'Knives Out' as Radiohead defy BDS with Israel concert

'Knives Out' as Radiohead defy BDS with Israel concert
UK alternative band Radiohead will defy calls for a cultural boycott on Israel and play a gig in Tel Aviv next month.
4 min read
03 Jun, 2017
Thom Yorke is angered by BDS efforts to cancel Radiohead's Israel gig [Getty]
Radiohead are a band that have alligned with many progressive causes through their 25-year career, performing at concerts for Free Tibet, anti-racism causes, and anti-war movements.

Now the band is defying pro-Palestine activists after singer Thom Yorke told Rolling Stone magazine Radiohead will ignore a cultural boycott - called for by fellow rock stars such as Pink Floyd's Roger Waters - and perform in Israel next month.

Activists want a complete cultural boycott of Israel until it ends its occuption of the West Bank and Palestinians have their own state.

Yorke said the band does not agree with cultural boycotts and that he has found the approach of some pro-Palestine Boycott, Divestment, Sanctions (BDS) activists patronising and divisive.

"I'll be totally honest with you: this has been extremely upsetting. There's an awful lot of people who don't agree with the BDS movement, including us," he told the Rolling Stone.

"I don't agree with the cultural ban at all, along with J.K. Rowling, Noam Chomsky and a long list of others."

Radiohead are due to play a concert for their A Moon Shaped Pool tour at Tel Aviv's Park Hayarkon on 19 July, but has faced criticism from BDS activists.

Leading figures from the movement have called on Radiohead to cancel the tour, but Yorke said not only does the band not support the move but also its a personal issue for members such as guitarist Jonny Greenwood whose wife is Israeli.

"The person who knows most about these things is Jonny. He has both Palestinian and Israeli friends and a wife who's an Arab Jew. All these people to stand there at a distance throwing stuff at us, waving flags, saying, 'You don’t know anything about it!' Imagine how offensive that is for Jonny."

Yorke went on to say that the approach from activists has angered him and the fact that Waters and Radiohead share the same producer - Nigel Godrich - also makes the situation particularly personal and sensitive to him.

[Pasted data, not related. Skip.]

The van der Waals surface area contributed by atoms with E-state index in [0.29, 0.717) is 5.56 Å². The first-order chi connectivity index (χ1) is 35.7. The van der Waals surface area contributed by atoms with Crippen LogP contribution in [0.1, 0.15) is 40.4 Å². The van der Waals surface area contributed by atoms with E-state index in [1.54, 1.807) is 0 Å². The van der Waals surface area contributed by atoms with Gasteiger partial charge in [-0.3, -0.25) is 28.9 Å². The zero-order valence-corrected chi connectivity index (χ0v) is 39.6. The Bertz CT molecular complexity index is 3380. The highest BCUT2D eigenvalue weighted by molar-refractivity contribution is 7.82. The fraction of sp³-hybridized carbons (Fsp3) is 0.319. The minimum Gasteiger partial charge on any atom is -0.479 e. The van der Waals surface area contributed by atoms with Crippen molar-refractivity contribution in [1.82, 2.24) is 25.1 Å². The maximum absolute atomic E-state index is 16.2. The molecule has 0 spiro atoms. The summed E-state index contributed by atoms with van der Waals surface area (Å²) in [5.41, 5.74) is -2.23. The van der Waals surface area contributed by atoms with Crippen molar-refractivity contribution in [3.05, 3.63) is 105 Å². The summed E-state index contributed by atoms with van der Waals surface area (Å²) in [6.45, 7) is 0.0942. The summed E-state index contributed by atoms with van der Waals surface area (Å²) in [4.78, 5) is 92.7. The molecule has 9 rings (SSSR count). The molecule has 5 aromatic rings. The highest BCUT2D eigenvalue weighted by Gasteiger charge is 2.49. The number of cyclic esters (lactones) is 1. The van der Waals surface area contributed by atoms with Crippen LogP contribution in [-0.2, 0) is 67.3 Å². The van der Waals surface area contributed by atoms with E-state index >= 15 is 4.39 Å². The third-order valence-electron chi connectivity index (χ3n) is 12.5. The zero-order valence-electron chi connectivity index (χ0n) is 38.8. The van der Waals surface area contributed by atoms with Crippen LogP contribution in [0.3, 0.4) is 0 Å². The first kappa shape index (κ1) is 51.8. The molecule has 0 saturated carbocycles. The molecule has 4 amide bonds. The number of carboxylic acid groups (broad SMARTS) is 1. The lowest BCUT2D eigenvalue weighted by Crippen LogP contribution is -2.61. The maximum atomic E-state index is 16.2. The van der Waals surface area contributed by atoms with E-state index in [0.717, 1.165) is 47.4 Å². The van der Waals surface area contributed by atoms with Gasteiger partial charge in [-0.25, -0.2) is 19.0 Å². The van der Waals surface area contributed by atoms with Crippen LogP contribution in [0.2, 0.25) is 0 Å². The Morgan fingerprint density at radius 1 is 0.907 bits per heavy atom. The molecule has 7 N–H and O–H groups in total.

"Just to assume that we know nothing about this. Just to throw the word 'apartheid' around and think that's enough. It's f***ing weird. It's such an extraordinary waste of energy. Energy that could be used in a more positive way," he said.

The BDS movement calls for a total boycott of Israel by musicians, academics and public figures until the country ends its illegal occupation of the West Bank, agree to the 'right to return' for Palestinian refugeees, and dismantle the seperation wall.

The group argues that Israel should be treated as a pariah state by thinkers and musicians, just as apartheid-era South Africa was during the 1980s.

In April, 50 iconic figures in music, comedy and academia signed a petition calling on Radiohead to cancel their Israel gig.

"In asking you not to perform in Israel, Palestinians have appealed to you to take one small step to help pressure Israel to end its violation of basic rights and international law," the petition read, which was signed by South African cleric Desmond Tutu, musician Lowkey, and Jewish-British comedian Alexei Sayle among others.

The campaign has been backed by Palestinian activists who say that the mark of solidarity by musicians and others has pushed the issue of Israeli occupation to a wider audience.

Yorke said that he believes that such tactics create division which only strengthens right-wing and populist politicians.

"All of this creates divisive energy. You're not bringing people together. You're not encouraging dialogue or a sense of understanding," he said.

"Now if you're talking about trying to make things progress in any society, if you create division, what do you get? You get f***ing Theresa May. You get [Israeli Prime Minister Binyjamin] Netanyahu, you get f***ng [Donald] Trump. That's divisive."

Fans have called for the band to cancel the gig, while BDS activists argue that such petitions have a powerful message and have stopped NFL stars from visiting Israel once they became aware of Palestinian suffering.